Writing is hard. Writing WELL is even harder. There are some writers who devote their lives to honing their specific craft, to finding ways to excel in their chosen niche. Some write fiction, some write nonfiction. Some lean toward the literary, while others revel in genre. Some are reporters and journalists. Some write essays or memoirs or comic book arcs. A person who is able to do any one of those things well is worthy of celebration.

Ta-Nehisi Coates does ALL OF IT.

The National Book Award winner and Macarthur Genius Grant recipient has made his first foray into the realm of fiction (leaving aside his magnificent Marvel turns on Black Panther and Captain America books); his newest work is “The Water Dancer” (One World, $28), a heartbreakingly powerful work of historical fiction and magical realism. It’s a fictionalized exploration of one young man’s struggle with (and against) the peculiar institution that remains our country’s greatest shame.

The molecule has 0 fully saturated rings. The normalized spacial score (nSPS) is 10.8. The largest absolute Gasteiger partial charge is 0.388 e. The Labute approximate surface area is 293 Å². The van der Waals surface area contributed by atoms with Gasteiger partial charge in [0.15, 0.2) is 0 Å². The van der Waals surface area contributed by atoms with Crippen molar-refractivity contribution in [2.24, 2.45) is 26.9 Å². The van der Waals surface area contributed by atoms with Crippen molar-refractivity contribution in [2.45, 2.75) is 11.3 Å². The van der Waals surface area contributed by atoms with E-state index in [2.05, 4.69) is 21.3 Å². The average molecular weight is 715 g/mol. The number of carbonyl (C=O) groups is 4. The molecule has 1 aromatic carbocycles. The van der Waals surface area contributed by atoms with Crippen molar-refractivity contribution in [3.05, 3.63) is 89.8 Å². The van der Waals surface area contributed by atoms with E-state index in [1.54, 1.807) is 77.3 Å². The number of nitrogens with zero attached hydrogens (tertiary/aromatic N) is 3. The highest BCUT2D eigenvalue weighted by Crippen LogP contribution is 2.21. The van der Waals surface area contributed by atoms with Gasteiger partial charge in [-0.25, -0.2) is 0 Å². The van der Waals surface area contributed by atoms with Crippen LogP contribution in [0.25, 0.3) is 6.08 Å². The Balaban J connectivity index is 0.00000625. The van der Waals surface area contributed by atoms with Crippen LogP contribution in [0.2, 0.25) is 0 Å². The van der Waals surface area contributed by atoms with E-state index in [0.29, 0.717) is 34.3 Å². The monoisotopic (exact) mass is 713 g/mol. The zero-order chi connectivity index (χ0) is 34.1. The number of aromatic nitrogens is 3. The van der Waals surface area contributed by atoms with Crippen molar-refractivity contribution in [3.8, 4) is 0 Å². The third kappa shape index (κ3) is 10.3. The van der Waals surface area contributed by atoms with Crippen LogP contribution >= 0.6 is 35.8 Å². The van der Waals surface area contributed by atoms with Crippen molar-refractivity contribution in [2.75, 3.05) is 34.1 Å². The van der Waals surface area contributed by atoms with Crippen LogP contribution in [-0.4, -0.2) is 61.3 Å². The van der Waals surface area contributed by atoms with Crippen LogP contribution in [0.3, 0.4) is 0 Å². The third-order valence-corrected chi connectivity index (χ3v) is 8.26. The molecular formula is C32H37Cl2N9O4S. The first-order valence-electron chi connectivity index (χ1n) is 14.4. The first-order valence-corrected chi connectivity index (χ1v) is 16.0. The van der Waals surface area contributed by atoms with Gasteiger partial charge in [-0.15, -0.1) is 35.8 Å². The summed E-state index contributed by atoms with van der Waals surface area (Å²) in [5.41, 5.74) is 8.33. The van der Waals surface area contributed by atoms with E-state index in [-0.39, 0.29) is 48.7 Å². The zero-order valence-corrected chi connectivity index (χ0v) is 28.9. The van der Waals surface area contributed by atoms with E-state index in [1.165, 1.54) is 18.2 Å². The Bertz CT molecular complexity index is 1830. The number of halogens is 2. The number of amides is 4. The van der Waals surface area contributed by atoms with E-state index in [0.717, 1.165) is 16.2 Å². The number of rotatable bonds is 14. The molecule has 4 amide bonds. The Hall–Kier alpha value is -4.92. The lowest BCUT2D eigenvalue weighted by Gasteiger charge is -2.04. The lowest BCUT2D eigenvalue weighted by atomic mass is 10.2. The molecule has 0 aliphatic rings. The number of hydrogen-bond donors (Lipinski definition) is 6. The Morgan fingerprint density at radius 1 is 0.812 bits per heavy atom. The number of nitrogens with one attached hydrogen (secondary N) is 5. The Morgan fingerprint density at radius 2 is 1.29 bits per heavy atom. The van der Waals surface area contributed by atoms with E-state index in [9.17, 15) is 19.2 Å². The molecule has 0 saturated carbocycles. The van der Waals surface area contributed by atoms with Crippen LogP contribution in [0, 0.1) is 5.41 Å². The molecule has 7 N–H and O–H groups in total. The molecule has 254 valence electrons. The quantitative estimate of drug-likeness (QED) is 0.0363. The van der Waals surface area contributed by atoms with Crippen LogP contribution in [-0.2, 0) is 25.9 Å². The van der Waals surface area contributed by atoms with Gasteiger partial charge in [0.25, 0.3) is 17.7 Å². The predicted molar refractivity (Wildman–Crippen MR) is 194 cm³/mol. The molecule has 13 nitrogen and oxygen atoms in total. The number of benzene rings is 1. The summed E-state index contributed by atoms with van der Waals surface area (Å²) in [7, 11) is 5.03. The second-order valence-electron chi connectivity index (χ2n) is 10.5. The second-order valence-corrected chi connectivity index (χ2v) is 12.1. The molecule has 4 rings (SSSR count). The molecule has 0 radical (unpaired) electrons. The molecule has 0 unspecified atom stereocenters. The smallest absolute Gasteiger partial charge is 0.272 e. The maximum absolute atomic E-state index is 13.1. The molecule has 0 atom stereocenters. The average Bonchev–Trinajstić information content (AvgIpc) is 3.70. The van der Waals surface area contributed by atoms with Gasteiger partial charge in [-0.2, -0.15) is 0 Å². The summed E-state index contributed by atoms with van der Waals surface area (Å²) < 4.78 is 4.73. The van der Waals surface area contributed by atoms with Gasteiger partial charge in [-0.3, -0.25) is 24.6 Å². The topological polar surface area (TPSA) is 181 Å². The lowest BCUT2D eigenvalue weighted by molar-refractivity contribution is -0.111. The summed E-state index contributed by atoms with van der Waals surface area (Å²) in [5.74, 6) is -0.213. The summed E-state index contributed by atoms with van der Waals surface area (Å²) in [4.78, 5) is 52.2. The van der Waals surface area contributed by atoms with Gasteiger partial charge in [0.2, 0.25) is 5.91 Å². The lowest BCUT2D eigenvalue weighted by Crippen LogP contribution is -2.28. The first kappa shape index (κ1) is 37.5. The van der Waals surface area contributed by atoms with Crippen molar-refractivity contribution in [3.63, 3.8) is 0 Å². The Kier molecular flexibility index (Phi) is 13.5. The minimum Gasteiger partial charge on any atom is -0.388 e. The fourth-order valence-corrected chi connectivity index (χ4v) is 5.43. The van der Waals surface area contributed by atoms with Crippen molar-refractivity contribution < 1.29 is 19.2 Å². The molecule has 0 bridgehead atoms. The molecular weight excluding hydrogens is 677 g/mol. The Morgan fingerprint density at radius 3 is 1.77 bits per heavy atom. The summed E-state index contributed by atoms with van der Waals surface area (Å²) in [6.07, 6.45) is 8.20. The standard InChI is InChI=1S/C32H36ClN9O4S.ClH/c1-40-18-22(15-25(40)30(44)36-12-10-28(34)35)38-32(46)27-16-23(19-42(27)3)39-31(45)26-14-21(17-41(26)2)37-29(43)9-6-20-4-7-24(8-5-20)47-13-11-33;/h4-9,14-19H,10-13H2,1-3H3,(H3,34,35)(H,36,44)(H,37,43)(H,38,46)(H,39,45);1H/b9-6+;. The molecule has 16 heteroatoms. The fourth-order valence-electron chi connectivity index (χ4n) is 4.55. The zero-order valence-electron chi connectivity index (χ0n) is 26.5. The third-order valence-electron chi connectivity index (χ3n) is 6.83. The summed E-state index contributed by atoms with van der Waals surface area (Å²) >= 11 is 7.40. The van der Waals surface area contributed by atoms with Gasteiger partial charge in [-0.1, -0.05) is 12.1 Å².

It’s also a story about the magic of memory and the power of stories, a look at how our pasts can shape our futures and how words can change the world. It’s a tale of love lost and rediscovered, all under the looming shadow of slavery. Freedom – real freedom – comes with costs both expected and surprising, but there are many who are willing to pay all that and more.

Published in Style
Thursday, 01 March 2012 22:00

Attorney Matt Quinlan Ousted on 'Survivor'

 "I was a character who was either loved or hated." - Matt Quinlan

I'm a huge "Survivor" fan and I have been since the shows very first season back in 2000 when Richard Hatch won the title of sole survivor and the $1 million dollar prize. Since then we've seen a lot of memorable "Survivor" participants come and go and the same will be true for "Survivor: One World."  This season, the tribes which are divided into men verses women, live on the same beach. This week, the men lost the immunity challenge and found themselves at tribal council. I recently had the chance to speak with the latest contestant to get his torch snuffed out, 33-year-old Matt Quinlan of San Francisco, to ask him about his "Survivor" experience and just what went wrong.

Published in Buzz


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